Table 1

Actions to place self-management at the core of back pain care.

Clinical processSelf-management componentHow?Why?
PlanningLet patient value-based goals guide management.Discuss specific patient value-based goals using for example the SMART framework.To help patients identify their motivation for change and what facilitates and hinders engaging in valued activities.
To reduce focus on pain-goals.
Make shared decisions about the plan.Exchange information about treatment options.
Include patients’ values and preferences.
Affirm the decision.
To enhance patient-centred care and increase patients’ satisfaction, engagement, and adherence.
Define readiness to change.Identify resources and knowledge to make a lasting change successfully.
Identify barriers to change.
Identify challenges to maintain new behaviour.
To understand elements of change, the stages of change, and ways to address each stage to achieve goals.

DeliveryHelp patients make sense of their symptoms.Deliver knowledge to reduce fear and address misconceptions.
Direct patients to useful sources of information.
To avoid restrictions in patient-valued activities and low sense of control due to misbeliefs and fears.
Teach skills to solve everyday problems.Use exercises as a tool to train problem-solving skills by patients exploring movement instead of being told what to do.
Encourage patients to try out a variety of movements and activities.
Help patients come up with solutions to everyday problems.
To avoid dependency on the clinician, as being the one knowing what correct movement/posture is.
To enable patients to cope with everyday situations on their own
To increase self-efficacy by using operant conditioning, positive reinforcement and positive experiences.
Set patients up for successful experiencesUse exposure to new/feared activities to provide the experience of success.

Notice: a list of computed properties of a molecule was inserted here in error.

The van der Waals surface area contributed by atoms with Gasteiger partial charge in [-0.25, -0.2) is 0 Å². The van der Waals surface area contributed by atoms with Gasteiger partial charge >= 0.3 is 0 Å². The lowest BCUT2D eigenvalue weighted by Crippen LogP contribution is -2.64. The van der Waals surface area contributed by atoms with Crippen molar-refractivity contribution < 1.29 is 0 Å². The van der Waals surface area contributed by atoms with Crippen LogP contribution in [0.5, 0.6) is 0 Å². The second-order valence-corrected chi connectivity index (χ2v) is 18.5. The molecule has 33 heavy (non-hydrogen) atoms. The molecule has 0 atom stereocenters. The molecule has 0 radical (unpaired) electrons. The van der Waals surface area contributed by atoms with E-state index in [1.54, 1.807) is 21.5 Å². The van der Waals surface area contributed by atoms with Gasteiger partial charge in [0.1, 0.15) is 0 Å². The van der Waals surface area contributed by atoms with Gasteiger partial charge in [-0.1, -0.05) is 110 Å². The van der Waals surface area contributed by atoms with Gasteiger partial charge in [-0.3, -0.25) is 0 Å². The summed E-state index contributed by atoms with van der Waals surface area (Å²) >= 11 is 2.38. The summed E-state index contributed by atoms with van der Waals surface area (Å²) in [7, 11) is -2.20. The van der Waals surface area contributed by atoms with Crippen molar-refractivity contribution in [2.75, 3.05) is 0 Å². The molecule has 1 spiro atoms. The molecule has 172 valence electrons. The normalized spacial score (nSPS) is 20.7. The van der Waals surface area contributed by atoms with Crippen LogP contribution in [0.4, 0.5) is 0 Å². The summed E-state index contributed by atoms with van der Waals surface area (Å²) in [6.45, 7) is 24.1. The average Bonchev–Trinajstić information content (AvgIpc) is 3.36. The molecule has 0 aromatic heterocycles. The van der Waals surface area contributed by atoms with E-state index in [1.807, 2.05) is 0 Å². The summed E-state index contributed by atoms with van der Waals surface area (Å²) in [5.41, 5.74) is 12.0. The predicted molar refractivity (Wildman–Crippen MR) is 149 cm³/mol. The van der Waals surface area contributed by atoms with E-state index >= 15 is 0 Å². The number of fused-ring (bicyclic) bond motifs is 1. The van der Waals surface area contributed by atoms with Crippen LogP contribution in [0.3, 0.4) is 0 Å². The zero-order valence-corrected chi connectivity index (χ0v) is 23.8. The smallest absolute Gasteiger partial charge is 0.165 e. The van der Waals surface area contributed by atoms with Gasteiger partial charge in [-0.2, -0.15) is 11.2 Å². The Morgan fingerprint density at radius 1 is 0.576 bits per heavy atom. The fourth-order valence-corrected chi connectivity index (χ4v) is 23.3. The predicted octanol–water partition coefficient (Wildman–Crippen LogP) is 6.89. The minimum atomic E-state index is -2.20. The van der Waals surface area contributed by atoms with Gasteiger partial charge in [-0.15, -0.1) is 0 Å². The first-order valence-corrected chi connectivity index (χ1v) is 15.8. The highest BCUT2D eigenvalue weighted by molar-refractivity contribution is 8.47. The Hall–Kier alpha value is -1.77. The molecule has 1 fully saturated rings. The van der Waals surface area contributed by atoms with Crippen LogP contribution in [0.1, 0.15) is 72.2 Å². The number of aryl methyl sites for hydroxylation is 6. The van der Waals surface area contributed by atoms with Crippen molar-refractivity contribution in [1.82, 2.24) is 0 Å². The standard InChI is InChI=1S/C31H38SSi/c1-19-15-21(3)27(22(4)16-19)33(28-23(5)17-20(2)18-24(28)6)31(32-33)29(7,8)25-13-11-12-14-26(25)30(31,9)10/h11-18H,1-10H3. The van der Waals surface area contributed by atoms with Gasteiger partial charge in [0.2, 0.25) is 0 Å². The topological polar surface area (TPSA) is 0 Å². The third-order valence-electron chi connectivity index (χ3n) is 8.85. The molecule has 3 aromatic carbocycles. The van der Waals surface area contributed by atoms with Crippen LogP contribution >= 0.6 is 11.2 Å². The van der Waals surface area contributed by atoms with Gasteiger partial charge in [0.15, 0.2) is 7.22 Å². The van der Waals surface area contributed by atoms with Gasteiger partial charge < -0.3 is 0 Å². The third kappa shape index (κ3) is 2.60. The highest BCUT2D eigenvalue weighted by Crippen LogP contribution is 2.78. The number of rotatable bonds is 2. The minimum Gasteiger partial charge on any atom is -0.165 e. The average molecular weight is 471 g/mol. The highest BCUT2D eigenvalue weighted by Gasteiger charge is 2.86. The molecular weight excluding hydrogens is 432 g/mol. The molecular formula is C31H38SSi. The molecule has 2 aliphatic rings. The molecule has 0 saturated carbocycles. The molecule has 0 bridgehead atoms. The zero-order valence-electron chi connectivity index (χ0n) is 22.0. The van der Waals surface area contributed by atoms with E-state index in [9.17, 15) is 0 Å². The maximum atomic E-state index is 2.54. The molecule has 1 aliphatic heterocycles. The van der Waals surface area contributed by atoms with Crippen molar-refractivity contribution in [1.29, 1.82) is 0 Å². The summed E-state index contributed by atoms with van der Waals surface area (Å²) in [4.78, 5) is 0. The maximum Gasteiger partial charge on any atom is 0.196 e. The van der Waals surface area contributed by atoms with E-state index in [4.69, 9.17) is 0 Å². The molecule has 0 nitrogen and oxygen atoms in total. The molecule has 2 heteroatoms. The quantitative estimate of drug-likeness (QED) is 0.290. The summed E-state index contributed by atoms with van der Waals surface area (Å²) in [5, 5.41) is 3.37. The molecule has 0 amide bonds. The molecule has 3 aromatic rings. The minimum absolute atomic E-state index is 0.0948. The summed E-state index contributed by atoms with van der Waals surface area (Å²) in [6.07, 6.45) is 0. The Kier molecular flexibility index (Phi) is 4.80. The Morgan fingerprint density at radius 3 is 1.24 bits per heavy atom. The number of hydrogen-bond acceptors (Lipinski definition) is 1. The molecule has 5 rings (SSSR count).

Discuss alternative perspectives on feared activities or movements.
To help patients reframe their perspectives on low back pain.
To challenge overly negative beliefs.
To change thoughts or emotions related to an activity.
Provide tools for management of pain and emotionsTeach pain strategies as distraction, breathing exercises, or mindfulness.To support planning of active behaviour with relapses and flare ups.
To enhance feeling of control.

EvaluationEvaluate and discuss adjustments of goalsAsk if the patient-valued goals have been achieved:
Partly: “What went well?”
Not at all: “What are the barriers?”
To keep focusing on value-based goals and motivate for maintained engagement.
Evaluate patients’ understanding of back painAsk questions about patients’ beliefs related to pain and what forms those beliefs: “What do you think happens when your back hurts?”To raise awareness of more appropriate back pain beliefs.
Assist patients in action planningDiscuss active tools to maintain self-managing of back problems.
Prompt detailed planning of actions to take when perusing goals is challenged “How will you react when you back relapses/has flare ups?”
“When will you need help from health care and why?”
To help patients sustain good habits and prepare for relapses.